Solo Spotlight: Lena Barsky's Wild Ride

Grand Street Community Band is tackling a roster of demanding works for MMC's March 20th concert Modern Wind SymphonyTwo pieces this cycle feature huge (and hugely challenging!) clarinet solos, and GSCB musicians Lena Barsky and Laurel Stinson have boldly stepped up to the music stand!  


First up, Lena Barsky, who will be performing the wild and wacky clarinet solo in John Mackey's Asphalt Cocktail. Lena is a relative newcomer to GSCB--she joined the group in September after moving to New York last May. Her first foray with the MMC was band camp at French Woods, which she says she attended "on a bit of a whim."

"I'm a huge band nerd, which means that seeing an email with the phrase, "Do you want to go to band camp?" filled my heart with joy," she said. "And I'm so glad that I did, because everyone was so welcoming and so talented! Joining GSCB has probably been The Highlight of my Very Special First Year in NYC." 

Lena has dived right in, tackling the lengthy and enormously technical clarinet solo in Asphalt Cocktail. She shared her thoughts on the part, her practice regimen and how she keeps those nerves at bay!

Click here for Part 2 of Solo Spotlight where Laurel Stinson talks about her part in Frank Ticheli's Blue Shades. 

What was your first impression when you saw the solo? 

"Ohhhhh geeze" and then, after a second, "OHHHHHH NOOOOO, I'M GOING TO HAVE TO PLAY THIS IN FRONT OF PEOPLE." I mean, this is far and away the hardest solo I've ever had to play, including the pieces I performed at my college senior recital! It's hyper-exposed, really fast, and filled with accidentals that aren't exactly easy to play in succession, so I was pretty intimidated. 

What part do you look forward to the most in the solo?

There's this really great part at measure 89, fairly early on into the solo, where Mackey takes the original theme of "da-da-DAT-da-da-DAT-DAT-DAT" (it'll make sense when you hear it, I promise!) and riffs on it, then the part gets really schmeary with several long glissandos, almost like that classic Benny Goodman sound or the opening clarinet lick from Rhapsody in Blue. Getting to play around with my sound in such an unregulated, over-the-top way -- the part literally reads "Dramatic Sighs" -- is REALLY FUN and is something that you don't really find in more traditional wind band music.

What’s the best part of playing such an exposed part in the ensemble?

*dramatic hair flip* Getting to SHOW OFF how GREAT I sound, OBVIOUSLY. No, no, no, I'm totally kidding. I'm not really sure! This Asphalt Cocktail solo is actually giving me a fair amount of stress because the rest of the band is working so hard and playing their hearts out on a song that's supremely difficult, and I don't want to let anybody down. Given that, I think what's great is similar to what I said above -- that I get to have fun with this part for a few lines and kind of jam out on my own.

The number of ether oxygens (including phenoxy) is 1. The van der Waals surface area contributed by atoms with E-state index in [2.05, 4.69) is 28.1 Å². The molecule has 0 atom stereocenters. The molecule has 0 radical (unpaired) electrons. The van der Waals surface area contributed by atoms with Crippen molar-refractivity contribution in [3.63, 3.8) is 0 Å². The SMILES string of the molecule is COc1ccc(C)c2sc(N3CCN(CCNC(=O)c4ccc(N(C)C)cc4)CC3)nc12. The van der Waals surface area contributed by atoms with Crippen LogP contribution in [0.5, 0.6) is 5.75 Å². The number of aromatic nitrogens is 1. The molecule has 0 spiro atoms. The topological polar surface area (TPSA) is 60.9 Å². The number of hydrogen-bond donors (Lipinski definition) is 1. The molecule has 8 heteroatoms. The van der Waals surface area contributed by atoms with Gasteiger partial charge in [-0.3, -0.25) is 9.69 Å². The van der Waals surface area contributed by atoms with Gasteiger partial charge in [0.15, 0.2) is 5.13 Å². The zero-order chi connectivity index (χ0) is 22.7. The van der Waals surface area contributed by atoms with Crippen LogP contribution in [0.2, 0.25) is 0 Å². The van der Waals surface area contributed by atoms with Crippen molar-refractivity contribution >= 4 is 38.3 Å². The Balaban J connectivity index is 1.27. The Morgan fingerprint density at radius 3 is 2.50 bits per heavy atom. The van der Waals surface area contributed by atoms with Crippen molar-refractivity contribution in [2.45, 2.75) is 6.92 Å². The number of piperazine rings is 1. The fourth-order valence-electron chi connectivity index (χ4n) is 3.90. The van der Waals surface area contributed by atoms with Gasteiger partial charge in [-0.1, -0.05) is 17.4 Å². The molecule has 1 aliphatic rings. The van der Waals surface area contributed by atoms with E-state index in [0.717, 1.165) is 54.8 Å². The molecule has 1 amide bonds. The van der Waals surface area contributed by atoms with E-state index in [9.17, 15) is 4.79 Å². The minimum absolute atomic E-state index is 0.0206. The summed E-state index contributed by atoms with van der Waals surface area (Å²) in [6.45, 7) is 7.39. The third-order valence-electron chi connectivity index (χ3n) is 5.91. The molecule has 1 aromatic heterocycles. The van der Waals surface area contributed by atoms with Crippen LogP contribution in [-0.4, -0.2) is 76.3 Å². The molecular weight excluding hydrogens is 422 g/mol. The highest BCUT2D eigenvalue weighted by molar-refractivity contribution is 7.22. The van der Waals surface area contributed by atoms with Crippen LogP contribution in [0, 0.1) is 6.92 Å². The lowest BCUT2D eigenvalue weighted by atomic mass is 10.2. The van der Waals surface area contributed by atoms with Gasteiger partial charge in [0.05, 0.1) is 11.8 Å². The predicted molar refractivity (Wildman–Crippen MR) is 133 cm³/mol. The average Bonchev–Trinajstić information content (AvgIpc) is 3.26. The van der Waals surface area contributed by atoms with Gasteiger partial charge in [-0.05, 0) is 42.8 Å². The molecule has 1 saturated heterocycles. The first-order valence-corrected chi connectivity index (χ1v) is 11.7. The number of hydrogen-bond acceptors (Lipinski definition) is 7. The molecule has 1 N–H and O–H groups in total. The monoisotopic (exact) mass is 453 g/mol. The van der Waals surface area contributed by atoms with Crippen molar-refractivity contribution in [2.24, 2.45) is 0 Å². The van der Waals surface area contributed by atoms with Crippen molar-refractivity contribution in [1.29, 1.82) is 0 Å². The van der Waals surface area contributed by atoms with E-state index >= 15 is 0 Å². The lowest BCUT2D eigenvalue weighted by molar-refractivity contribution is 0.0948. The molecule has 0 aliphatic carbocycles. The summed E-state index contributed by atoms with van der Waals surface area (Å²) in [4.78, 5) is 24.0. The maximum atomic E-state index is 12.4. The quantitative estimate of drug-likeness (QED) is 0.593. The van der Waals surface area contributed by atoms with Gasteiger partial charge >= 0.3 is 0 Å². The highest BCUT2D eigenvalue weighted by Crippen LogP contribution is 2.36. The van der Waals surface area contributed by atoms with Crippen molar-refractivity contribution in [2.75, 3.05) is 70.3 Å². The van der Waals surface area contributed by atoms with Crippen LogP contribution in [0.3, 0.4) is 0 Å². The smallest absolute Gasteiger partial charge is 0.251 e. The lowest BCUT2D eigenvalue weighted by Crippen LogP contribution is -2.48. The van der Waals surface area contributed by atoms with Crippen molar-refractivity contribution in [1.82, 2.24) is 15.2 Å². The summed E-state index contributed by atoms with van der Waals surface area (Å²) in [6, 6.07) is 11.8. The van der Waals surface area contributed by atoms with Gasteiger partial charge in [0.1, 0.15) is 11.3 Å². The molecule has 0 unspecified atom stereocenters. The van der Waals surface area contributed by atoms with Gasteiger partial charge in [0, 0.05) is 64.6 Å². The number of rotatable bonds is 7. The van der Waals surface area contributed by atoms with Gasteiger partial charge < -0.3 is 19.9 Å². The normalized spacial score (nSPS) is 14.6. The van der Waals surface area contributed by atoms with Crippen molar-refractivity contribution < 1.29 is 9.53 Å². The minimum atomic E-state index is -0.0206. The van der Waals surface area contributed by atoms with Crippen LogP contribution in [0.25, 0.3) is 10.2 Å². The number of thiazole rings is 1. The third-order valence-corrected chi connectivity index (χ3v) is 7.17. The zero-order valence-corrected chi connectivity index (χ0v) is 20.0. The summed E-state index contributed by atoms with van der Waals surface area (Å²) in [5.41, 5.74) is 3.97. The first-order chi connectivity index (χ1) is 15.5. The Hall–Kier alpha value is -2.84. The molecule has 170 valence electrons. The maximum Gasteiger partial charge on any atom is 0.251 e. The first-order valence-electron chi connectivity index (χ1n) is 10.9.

What’s your practice regimen?

Definitely rehearsing every day! Otherwise there's no way my fingers would have all the wacky accidentals down. When I first found out I'd be playing the solo I went home and listened to those specific measures of Asphalt Cocktail several times, to really cement the timing and pacing and to understand what the rest of the band is doing while I'm fighting to hold on to such a wild part. I like the old standby of "run a really tough part a bunch of times slowly, then gradually up the tempo." My college clarinet teacher was also really big on using different rhythms to cement the notes in long runs, which for this solo (and Asphalt Cocktail as a whole) is crucial. 

How do you deal with pre-solo nerves/jitters?

CROSS MY FINGERS AND HOPE EVERYTHING WORKS OUT! No, again, kidding... kind of. ;) I take a lot of deep breaths, drink a lot of water, review the hardest passages slowly, check the really high notes to make sure my reed is working, and then visualize myself KICKING BUTT. I've also been known to sing a lot of Queen to pump myself up. 

Any good luck charms?  

I wear the same set of necklaces and rings on a day-to-day basis, so I make sure that I'm wearing them for the solo, too. It's as if the magic of the solo has been embedded in the jewelry! And usually over the course of practicing for the solo I've figured out my ~*~Magic Lucky Solo Reed*~*, so I make sure that I use that reed during the concert.  

Click here for Part 2 of Solo Spotlight where Laurel Stinson talks about her part in Frank Ticheli's Blue Shades.